A Kuwaiti livestock ship was being held off Australia's west coast after six crew members tested positive for Covid-19, authorities said on Tuesday, heightening concerns over how arrivals by sea are handled.
Al Kuwait left the Middle East on 7 May and docked near the city of Perth on 22 May after telling the Australian immigration and agriculture authorities that some crew members had raised temperatures, Western Australia state premier Mark McGowan said.
Six crew later tested positive for the new coronavirus and were taken to hotels on land for quarantine while the state police commissioner asked the Australian Border Force and Department of Agriculture why the ship was allowed to dock.
"Clearly this is not good," McGowan told reporters in a televised news conference.
"We want to get to a resolution as soon as possible so that the ship is in a position to leave the port."
Border Force and the Department of Agriculture were not immediately available for comment.
Al Kuwait's last stop before Australia was Hamad Port in Qatar, according to maritime records posted online.
The ship expects to pick up a cargo of thousands of sheep, and transport them to the Middle East.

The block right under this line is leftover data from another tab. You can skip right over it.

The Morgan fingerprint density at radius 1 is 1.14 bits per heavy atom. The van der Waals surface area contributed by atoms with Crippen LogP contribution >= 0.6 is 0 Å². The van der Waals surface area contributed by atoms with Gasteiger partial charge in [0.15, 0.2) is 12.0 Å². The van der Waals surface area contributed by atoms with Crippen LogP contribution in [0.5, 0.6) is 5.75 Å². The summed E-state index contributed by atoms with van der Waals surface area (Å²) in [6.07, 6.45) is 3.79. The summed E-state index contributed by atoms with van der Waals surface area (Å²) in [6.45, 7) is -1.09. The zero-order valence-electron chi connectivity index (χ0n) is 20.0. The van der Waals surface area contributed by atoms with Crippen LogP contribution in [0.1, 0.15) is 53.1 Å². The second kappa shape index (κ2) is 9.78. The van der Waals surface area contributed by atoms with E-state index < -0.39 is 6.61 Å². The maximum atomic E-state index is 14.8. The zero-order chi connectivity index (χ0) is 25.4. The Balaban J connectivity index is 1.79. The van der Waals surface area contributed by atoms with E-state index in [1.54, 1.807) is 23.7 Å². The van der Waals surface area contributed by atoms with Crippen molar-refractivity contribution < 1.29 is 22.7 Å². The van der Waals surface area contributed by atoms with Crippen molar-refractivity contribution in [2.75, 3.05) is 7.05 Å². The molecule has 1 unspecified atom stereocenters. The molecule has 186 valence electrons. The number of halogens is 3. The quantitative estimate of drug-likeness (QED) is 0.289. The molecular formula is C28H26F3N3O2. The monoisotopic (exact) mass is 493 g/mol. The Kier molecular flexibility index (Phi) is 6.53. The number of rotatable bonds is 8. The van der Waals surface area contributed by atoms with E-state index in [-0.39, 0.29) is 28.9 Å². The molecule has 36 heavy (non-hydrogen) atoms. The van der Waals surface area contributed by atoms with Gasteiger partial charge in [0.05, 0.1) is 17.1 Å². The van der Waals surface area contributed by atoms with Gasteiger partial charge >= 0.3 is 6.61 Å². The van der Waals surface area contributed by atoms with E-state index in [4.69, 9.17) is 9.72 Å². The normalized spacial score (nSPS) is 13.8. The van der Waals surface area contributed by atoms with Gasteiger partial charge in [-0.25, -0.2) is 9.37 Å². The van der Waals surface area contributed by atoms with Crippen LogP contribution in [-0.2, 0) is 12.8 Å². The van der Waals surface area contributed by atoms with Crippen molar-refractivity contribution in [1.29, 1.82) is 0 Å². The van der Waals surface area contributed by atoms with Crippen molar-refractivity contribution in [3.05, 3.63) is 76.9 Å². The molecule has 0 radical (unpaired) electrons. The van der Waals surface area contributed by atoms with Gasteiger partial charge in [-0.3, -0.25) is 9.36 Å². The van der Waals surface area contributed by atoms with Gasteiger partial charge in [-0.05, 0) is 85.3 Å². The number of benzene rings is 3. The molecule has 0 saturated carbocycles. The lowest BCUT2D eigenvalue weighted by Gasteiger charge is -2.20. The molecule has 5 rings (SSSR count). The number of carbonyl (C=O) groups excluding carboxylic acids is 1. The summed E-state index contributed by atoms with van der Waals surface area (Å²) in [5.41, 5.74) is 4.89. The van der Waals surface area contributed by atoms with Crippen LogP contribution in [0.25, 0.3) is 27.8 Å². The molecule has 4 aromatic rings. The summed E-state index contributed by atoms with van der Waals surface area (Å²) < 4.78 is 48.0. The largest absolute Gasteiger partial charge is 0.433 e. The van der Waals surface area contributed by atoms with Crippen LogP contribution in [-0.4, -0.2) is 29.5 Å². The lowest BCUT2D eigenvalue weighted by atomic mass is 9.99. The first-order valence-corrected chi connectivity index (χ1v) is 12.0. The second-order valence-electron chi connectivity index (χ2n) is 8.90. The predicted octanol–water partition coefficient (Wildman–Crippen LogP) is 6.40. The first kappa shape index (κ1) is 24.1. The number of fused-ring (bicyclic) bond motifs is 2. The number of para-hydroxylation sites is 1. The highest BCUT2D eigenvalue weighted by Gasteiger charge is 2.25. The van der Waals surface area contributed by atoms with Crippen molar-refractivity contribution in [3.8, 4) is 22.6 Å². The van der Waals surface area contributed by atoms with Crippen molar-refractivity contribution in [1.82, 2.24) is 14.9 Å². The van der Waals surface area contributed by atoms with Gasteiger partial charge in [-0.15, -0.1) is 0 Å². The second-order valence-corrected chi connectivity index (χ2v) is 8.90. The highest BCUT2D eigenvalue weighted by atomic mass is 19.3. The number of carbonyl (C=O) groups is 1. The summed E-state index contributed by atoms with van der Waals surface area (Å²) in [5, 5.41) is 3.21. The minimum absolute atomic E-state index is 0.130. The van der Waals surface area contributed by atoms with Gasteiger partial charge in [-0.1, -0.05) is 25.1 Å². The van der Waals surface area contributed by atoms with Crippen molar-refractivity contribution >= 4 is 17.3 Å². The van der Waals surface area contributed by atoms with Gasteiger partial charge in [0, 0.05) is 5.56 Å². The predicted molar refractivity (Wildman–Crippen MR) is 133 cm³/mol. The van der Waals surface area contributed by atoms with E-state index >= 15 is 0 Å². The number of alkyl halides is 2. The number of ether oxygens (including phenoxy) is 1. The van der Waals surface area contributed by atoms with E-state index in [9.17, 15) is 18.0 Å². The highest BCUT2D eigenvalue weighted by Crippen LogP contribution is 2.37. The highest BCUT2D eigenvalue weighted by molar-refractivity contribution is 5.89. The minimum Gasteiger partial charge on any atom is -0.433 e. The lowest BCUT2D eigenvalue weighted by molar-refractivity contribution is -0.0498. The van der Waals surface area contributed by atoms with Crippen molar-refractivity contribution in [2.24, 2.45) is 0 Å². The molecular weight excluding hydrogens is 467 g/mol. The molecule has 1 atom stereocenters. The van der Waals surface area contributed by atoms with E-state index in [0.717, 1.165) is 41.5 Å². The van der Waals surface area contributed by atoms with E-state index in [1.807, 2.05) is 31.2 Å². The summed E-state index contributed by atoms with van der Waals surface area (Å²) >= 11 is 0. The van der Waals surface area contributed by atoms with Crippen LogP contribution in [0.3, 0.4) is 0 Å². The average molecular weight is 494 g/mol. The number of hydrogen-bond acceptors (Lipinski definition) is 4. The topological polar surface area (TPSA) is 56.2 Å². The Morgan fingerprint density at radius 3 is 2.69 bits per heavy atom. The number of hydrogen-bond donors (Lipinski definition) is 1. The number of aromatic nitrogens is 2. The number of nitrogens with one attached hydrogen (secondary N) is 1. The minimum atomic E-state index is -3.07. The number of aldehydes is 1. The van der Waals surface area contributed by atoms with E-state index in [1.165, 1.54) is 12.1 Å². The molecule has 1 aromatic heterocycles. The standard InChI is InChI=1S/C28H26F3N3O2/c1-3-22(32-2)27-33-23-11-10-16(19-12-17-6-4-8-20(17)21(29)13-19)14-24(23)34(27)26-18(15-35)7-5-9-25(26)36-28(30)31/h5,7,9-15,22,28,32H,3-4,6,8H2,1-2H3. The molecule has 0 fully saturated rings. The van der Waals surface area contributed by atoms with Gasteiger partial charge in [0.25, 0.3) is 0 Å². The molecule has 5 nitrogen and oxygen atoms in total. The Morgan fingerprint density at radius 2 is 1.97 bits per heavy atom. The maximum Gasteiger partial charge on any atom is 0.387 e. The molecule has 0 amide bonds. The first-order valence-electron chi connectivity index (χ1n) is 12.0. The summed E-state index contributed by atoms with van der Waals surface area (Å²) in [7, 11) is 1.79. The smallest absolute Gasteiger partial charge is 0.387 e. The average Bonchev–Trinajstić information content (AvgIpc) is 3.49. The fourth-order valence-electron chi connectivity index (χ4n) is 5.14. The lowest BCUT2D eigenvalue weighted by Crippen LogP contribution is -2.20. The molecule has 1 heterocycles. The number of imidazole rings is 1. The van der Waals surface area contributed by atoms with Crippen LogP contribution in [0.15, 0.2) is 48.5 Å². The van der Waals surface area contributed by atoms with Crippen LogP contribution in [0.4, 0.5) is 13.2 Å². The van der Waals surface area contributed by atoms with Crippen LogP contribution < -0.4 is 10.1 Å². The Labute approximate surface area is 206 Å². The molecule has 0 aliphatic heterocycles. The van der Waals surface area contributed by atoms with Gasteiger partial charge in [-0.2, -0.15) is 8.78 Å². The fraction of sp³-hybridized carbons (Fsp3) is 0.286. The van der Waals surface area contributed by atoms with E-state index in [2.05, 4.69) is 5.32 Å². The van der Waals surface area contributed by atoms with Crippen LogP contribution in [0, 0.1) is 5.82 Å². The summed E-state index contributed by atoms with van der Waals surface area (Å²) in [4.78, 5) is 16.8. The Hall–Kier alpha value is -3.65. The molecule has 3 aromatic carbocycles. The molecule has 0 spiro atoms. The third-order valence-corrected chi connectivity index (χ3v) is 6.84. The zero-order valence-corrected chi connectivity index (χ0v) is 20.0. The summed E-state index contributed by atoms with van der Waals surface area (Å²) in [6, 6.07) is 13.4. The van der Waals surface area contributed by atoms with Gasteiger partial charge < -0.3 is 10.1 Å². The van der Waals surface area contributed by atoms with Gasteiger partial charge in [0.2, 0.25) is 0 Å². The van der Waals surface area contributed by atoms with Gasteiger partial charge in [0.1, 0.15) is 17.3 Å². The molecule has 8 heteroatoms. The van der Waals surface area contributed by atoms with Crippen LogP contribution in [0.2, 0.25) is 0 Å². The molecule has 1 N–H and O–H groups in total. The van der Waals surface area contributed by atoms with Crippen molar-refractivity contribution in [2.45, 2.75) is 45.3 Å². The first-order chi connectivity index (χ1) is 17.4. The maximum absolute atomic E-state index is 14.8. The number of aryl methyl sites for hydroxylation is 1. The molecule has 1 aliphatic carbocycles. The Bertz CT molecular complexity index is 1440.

Managing boat arrivals became a sore point for Australia after a cruise ship unloaded hundreds of passengers infected with Covid-19 in Sydney in March. Nearly a quarter of Australia's 102 Covid-19 deaths have been linked to the Ruby Princess, and the ship became the country's biggest single source of infection.
Al Kuwait's owner, the Kuwait Livestock Transport and Trading Co, directed Reuters to Australian Livestock Exporters' Council chief executive Mark Harvey Sutton who declined to comment on the communications between government agencies and the ship.
"All the protocols and processes have been followed," Sutton said by telephone.
He added that the exporter, Rural Export and Trading (WA), had planned to carry 56,000 sheep to the Middle East. The sheep were being kept held in a feedlot.
Sutton said he did not know what would happen if the ship's departure was delayed until after 31 May, when a moratorium on live exports to the Middle East begin.